This past year, several factors have contributed to life stressors for many. Events such as the global pandemic, the political and civic unrest across the country, and even natural disasters such as fires and hurricanes can trigger negative feelings and impact the five dimensions of personal readiness. Add to all of this the stress often felt during the winter months, and feelings like sadness and depression may appear, leading some to unhealthy coping mechanisms, like alcohol or non-clinical drugs.
“Many people are searching for some normalcy, stability, and outlet in the midst of searching for a light at the end of this tunnel we’ve been in the past 10 months,” said Staff Sgt. Virginia M. White, Army National Guard drug testing coordinator NCOIC. “It's very unfortunate that alcohol abuse and substance use is an outlet that some have chosen to employ and are unable to connect to the healthier outlets available to them such as spirituality, exercise, hobbies and Family.”
To ensure those healthier outlets are available, the Army Substance Abuse Program has adapted to the challenges caused by recent events to continue providing the support needed by Soldiers, Army Leaders, DA Civilians, and their Families.
One challenge presented by the pandemic includes conducting regular drug testing.
“The pandemic has seemed to cause problems in all areas, and drug testing was certainly not immune to it,” said Master Sgt. Cesar J. Garcia, ARD Deterrence/Drug Testing Program Noncommissioned Officer. “Last year about 1.6 million specimens were received. This year, it was only about 1.3 million. So, about a 300,000-specimen difference.”
The Army National Guard has experienced similar challenges with testing. “The pandemic has caused a significant decrease in our drug testing abilities due to cancelled or delayed drills and unavailability of our Soldiers while they meet the needs of their Federal and State missions,” said White, who oversees all drug testing coordinators, programs and metrics in the 54 states, territories and the District of Columbia. For ARNG, in fiscal year 2020, 23% less specimens were tested compared to fiscal year 2019. For alcohol-use, White shared “the prevention team has reported an increase in alcohol-related incidents and alcohol misuse as well.”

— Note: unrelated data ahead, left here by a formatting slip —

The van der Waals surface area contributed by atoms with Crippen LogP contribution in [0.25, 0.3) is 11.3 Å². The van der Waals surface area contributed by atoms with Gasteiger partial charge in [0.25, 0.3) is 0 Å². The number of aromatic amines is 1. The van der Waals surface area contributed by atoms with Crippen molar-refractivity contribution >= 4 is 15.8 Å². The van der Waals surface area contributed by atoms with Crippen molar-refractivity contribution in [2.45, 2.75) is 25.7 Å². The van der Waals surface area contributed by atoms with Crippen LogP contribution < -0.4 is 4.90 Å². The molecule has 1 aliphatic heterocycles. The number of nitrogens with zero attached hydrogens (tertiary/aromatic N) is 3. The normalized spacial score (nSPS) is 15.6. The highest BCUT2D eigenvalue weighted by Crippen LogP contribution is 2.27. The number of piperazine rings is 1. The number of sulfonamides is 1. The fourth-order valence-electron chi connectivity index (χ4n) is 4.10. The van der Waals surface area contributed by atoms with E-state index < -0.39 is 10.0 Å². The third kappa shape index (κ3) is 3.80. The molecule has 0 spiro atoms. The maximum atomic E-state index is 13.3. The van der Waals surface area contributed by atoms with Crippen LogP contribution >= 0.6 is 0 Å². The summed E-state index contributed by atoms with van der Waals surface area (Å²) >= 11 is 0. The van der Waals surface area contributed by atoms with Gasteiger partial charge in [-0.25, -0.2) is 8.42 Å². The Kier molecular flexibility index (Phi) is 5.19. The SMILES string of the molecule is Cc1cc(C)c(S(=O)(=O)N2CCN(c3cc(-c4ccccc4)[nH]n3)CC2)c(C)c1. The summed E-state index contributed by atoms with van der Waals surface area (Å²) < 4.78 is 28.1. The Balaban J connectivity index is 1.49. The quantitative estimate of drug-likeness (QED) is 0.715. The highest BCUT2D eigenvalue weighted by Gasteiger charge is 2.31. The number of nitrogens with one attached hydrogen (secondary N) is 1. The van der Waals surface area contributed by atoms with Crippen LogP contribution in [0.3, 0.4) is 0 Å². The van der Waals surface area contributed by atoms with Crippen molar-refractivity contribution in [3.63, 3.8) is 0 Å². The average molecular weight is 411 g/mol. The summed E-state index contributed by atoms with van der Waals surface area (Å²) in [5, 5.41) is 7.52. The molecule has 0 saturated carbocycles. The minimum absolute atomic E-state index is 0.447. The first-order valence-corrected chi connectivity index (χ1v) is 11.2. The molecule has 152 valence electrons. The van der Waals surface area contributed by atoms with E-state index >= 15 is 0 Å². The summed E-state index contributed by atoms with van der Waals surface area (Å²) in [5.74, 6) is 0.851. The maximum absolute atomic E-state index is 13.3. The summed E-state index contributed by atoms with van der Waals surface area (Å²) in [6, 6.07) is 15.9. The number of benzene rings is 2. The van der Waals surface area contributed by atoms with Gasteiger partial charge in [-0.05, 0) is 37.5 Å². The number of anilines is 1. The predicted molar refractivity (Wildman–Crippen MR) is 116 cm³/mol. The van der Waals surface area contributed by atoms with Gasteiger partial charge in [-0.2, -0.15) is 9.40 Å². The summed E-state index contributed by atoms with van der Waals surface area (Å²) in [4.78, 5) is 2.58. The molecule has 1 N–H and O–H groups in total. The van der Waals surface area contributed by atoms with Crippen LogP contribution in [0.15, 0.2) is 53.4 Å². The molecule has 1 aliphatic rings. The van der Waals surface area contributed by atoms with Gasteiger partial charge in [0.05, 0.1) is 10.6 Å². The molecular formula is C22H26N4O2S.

Another challenge has been conducting training for personnel required to attend Alcohol and Drug Abuse Prevention Training due to a positive drug test result or if they self-referred.
Both Garcia and White see being creative and proactive as keys to meeting challenges posed by the pandemic while still helping those in need.
“With social distancing policies in place creating more of a challenge for our Soldiers, we have to be creative in how we are able to ensure these Soldiers have adequate access to these resources,” White said.
She encourages leaders, and the personnel offering resources, to understand that substance abuse is usually not an isolated issue, to meet the Soldier where they are, and understand how they got there. Garcia advises Soldiers, DA Civilians, and their Family members who are struggling to seek help immediately.
“Talk to a close friend or Family member. This could make getting help easier if someone is there for support. Go to www.armyresilience. army.mil and get educated on the effects of drugs and alcohol abuse and where to go to do a self-referral. Help is available and you don’t have to be alone in getting the help you need,” Garcia said.